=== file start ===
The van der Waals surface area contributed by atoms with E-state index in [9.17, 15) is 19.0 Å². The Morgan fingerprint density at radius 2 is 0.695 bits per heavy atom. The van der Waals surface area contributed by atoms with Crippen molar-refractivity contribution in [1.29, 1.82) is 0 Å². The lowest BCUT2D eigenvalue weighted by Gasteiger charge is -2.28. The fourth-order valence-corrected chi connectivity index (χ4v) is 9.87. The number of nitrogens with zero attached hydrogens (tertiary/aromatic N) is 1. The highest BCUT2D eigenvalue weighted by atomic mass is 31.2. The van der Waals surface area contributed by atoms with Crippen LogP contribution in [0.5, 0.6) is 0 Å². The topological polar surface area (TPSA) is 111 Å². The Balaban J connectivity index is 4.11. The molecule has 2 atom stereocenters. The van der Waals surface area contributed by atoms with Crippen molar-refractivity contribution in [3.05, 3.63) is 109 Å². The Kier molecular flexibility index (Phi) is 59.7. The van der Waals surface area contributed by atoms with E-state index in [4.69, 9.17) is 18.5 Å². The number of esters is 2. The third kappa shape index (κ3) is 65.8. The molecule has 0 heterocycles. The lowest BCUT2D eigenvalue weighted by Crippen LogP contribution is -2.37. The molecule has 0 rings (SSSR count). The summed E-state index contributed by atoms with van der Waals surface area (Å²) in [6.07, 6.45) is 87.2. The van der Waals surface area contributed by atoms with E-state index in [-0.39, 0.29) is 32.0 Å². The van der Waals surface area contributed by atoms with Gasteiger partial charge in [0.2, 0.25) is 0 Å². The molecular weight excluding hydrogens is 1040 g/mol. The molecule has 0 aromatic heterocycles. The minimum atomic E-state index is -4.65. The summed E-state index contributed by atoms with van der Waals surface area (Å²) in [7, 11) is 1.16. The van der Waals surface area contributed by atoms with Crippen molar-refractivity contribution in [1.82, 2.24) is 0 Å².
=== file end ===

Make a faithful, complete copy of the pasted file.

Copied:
The van der Waals surface area contributed by atoms with E-state index in [9.17, 15) is 19.0 Å². The Morgan fingerprint density at radius 2 is 0.695 bits per heavy atom. The van der Waals surface area contributed by atoms with Crippen molar-refractivity contribution in [1.29, 1.82) is 0 Å². The lowest BCUT2D eigenvalue weighted by Gasteiger charge is -2.28. The fourth-order valence-corrected chi connectivity index (χ4v) is 9.87. The number of nitrogens with zero attached hydrogens (tertiary/aromatic N) is 1. The highest BCUT2D eigenvalue weighted by atomic mass is 31.2. The van der Waals surface area contributed by atoms with Crippen LogP contribution in [0.5, 0.6) is 0 Å². The topological polar surface area (TPSA) is 111 Å². The Balaban J connectivity index is 4.11. The molecule has 2 atom stereocenters. The van der Waals surface area contributed by atoms with Crippen molar-refractivity contribution in [3.05, 3.63) is 109 Å². The Kier molecular flexibility index (Phi) is 59.7. The van der Waals surface area contributed by atoms with E-state index in [4.69, 9.17) is 18.5 Å². The number of esters is 2. The third kappa shape index (κ3) is 65.8. The molecule has 0 heterocycles. The lowest BCUT2D eigenvalue weighted by Crippen LogP contribution is -2.37. The molecule has 0 rings (SSSR count). The summed E-state index contributed by atoms with van der Waals surface area (Å²) in [6.07, 6.45) is 87.2. The van der Waals surface area contributed by atoms with E-state index in [-0.39, 0.29) is 32.0 Å². The van der Waals surface area contributed by atoms with Gasteiger partial charge in [0.2, 0.25) is 0 Å². The molecular weight excluding hydrogens is 1040 g/mol. The molecule has 0 aromatic heterocycles. The minimum atomic E-state index is -4.65. The summed E-state index contributed by atoms with van der Waals surface area (Å²) in [7, 11) is 1.16. The van der Waals surface area contributed by atoms with Crippen molar-refractivity contribution in [1.82, 2.24) is 0 Å².